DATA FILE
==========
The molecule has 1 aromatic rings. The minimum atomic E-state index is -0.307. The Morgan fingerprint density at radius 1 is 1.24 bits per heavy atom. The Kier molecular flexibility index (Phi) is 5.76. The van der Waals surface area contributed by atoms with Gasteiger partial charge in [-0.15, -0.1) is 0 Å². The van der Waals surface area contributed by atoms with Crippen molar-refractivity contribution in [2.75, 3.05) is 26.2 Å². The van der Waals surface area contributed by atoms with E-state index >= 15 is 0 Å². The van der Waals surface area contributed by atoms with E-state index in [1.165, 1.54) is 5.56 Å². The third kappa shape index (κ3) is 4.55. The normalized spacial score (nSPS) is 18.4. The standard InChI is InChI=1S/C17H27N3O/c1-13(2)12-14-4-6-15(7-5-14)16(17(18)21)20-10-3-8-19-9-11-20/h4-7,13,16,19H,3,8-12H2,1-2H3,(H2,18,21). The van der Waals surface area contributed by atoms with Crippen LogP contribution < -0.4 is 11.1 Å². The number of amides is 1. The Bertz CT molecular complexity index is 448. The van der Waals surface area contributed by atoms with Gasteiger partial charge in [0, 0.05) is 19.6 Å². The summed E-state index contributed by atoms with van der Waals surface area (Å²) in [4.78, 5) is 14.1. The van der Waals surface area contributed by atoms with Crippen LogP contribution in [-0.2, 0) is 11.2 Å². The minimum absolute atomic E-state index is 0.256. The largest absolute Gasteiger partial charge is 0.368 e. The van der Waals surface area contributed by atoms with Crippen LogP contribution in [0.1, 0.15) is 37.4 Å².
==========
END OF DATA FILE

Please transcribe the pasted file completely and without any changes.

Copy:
The molecule has 1 aromatic rings. The minimum atomic E-state index is -0.307. The Morgan fingerprint density at radius 1 is 1.24 bits per heavy atom. The Kier molecular flexibility index (Phi) is 5.76. The van der Waals surface area contributed by atoms with Gasteiger partial charge in [-0.15, -0.1) is 0 Å². The van der Waals surface area contributed by atoms with Crippen molar-refractivity contribution in [2.75, 3.05) is 26.2 Å². The van der Waals surface area contributed by atoms with E-state index >= 15 is 0 Å². The van der Waals surface area contributed by atoms with E-state index in [1.165, 1.54) is 5.56 Å². The third kappa shape index (κ3) is 4.55. The normalized spacial score (nSPS) is 18.4. The standard InChI is InChI=1S/C17H27N3O/c1-13(2)12-14-4-6-15(7-5-14)16(17(18)21)20-10-3-8-19-9-11-20/h4-7,13,16,19H,3,8-12H2,1-2H3,(H2,18,21). The van der Waals surface area contributed by atoms with Crippen LogP contribution < -0.4 is 11.1 Å². The number of amides is 1. The Bertz CT molecular complexity index is 448. The van der Waals surface area contributed by atoms with Gasteiger partial charge in [0, 0.05) is 19.6 Å². The summed E-state index contributed by atoms with van der Waals surface area (Å²) in [4.78, 5) is 14.1. The van der Waals surface area contributed by atoms with Crippen LogP contribution in [-0.2, 0) is 11.2 Å². The minimum absolute atomic E-state index is 0.256. The largest absolute Gasteiger partial charge is 0.368 e. The van der Waals surface area contributed by atoms with Crippen LogP contribution in [0.1, 0.15) is 37.4 Å².